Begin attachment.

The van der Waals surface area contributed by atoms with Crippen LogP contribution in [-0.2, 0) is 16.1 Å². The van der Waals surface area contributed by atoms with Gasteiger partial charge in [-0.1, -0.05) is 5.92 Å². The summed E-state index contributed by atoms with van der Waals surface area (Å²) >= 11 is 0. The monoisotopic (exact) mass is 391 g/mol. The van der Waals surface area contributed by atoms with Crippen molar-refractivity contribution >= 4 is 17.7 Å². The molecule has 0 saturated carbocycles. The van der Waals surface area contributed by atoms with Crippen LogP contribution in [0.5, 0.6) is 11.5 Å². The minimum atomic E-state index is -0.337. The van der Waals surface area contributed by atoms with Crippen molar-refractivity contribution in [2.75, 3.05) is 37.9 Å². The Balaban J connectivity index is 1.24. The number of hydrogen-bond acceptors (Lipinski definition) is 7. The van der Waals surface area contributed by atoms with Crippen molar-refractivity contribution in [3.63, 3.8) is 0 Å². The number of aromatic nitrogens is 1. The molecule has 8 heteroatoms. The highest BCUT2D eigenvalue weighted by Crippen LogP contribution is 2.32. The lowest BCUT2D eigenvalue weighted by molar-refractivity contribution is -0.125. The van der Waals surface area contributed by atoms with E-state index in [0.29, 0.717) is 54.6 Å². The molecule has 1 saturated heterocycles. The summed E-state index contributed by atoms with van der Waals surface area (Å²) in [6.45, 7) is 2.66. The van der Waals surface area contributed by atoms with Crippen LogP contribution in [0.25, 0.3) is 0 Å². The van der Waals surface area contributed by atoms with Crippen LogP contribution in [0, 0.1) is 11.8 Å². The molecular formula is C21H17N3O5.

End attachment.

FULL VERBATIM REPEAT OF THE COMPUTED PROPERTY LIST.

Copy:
The van der Waals surface area contributed by atoms with Crippen LogP contribution in [-0.2, 0) is 16.1 Å². The van der Waals surface area contributed by atoms with Gasteiger partial charge in [-0.1, -0.05) is 5.92 Å². The summed E-state index contributed by atoms with van der Waals surface area (Å²) >= 11 is 0. The monoisotopic (exact) mass is 391 g/mol. The van der Waals surface area contributed by atoms with Crippen molar-refractivity contribution >= 4 is 17.7 Å². The molecule has 0 saturated carbocycles. The van der Waals surface area contributed by atoms with Crippen LogP contribution in [0.5, 0.6) is 11.5 Å². The minimum atomic E-state index is -0.337. The van der Waals surface area contributed by atoms with Crippen molar-refractivity contribution in [2.75, 3.05) is 37.9 Å². The Balaban J connectivity index is 1.24. The number of hydrogen-bond acceptors (Lipinski definition) is 7. The van der Waals surface area contributed by atoms with Crippen molar-refractivity contribution in [3.63, 3.8) is 0 Å². The number of aromatic nitrogens is 1. The molecule has 8 heteroatoms. The highest BCUT2D eigenvalue weighted by Crippen LogP contribution is 2.32. The lowest BCUT2D eigenvalue weighted by molar-refractivity contribution is -0.125. The van der Waals surface area contributed by atoms with E-state index in [0.29, 0.717) is 54.6 Å². The molecule has 1 saturated heterocycles. The summed E-state index contributed by atoms with van der Waals surface area (Å²) in [6.45, 7) is 2.66. The van der Waals surface area contributed by atoms with Crippen LogP contribution in [0.25, 0.3) is 0 Å². The van der Waals surface area contributed by atoms with Crippen LogP contribution in [0, 0.1) is 11.8 Å². The molecular formula is C21H17N3O5.